But while those who maintained homeownership experienced meaningful gains in wealth, the relatively high shares among some groups that failed to sustain owning does raise the question of whether homeownership is a risk worth taking. On the other hand, the fact that renters accrued little wealth over the same period points to the limited opportunities that low-income households have outside of homeownership for building a nest egg. Taken together the study’s findings of both the remarkably and persistently low wealth levels of the typical renter and the potential for wealth accumulation when homeownership is maintained underscore the need for policies both to support sustained homeownership as well as to help renters find ways to build wealth outside of homeownership.

Wednesday, February 10, 2016

Five-Year Failure Rates for Remodeling Contractors Exceeded 50% During Downturn

Abbe Will
Research Analyst
Newly available data from the U.S Census Bureau confirms that the severe drop in home improvement spending that accompanied the housing market crash and Great Recession put a great many remodeling contractors out of business. Although remodeling businesses of all sizes experienced very large failure rates, smaller-scale businesses, which are most typical of the industry, were considerably more likely to fail during the downturn.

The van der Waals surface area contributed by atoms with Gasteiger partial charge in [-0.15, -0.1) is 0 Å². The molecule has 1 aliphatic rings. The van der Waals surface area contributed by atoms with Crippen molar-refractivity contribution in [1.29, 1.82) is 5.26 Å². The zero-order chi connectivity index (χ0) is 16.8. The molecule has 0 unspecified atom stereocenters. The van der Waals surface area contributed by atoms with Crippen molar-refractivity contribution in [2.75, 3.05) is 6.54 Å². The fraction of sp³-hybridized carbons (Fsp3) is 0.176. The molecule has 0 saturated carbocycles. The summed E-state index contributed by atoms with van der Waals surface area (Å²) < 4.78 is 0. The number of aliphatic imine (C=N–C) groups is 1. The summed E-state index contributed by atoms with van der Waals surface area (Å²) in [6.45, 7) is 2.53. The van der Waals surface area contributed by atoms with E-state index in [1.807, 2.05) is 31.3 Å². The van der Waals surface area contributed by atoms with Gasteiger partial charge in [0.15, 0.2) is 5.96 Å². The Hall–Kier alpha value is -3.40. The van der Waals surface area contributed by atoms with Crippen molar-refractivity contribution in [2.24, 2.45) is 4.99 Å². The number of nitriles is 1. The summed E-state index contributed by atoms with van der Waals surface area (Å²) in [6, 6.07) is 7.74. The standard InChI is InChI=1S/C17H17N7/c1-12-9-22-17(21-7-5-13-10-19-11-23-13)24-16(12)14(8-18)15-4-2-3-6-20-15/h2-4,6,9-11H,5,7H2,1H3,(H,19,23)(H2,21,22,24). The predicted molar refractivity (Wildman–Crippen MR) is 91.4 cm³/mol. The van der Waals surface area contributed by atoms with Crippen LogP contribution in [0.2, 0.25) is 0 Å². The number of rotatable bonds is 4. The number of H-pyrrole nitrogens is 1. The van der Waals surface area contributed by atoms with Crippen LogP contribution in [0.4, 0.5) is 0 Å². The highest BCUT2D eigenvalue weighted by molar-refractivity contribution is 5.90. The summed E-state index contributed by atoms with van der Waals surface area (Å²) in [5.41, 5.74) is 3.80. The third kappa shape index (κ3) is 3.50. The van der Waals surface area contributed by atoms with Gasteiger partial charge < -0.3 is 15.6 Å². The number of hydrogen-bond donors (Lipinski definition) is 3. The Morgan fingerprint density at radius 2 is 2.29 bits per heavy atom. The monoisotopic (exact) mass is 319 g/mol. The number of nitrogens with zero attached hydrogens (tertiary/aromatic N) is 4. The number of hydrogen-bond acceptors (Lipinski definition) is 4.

Utilizing the longitudinal nature of the Census Bureau’s Business Information Tracking Series (BITS), it is possible to calculate failure and survivorship rates of construction businesses with payrolls during the last economic downturn from 2007-2012. According to custom tabulations commissioned by the Remodeling Futures Program, fully half (51.0%) of general residential remodeling businesses in 2007 were no longer operating by 2012. New housing construction businesses suffered similar exoduses: 52.6% for single-family builders and 52.2% for multifamily builders. Specialty contractors, however, such as roofing, electrical, and plumbing and HVAC specialists experienced much lower five-year failure rates ranging from 33.1% for plumbing/HVAC specialists to 39.1% for roofing companies. These lower failure rates are not surprising since the specialty trades also include contractors that serve the non-residential construction sector, which did not suffer the same steep declines as the residential market.

Business size is a significant indicator of failure or survival. An astounding seven in ten residential remodeler establishments with $100,000 or less in business receipts in 2007 were no longer in operation by 2012 (Figure 1). The failure rate, while still high, drops sharply to one in four for the largest remodelers in 2007 with $5 million or more in receipts. Businesses surviving the industry downturn were in fact larger: 61.1% had receipts of $250,000 or more in 2007, while almost the exact same share of remodelers that did not survive (62.1%) had revenues of less than $250,000.
Source: US Census Bureau, 1989-2012 Business Information Tracking Series.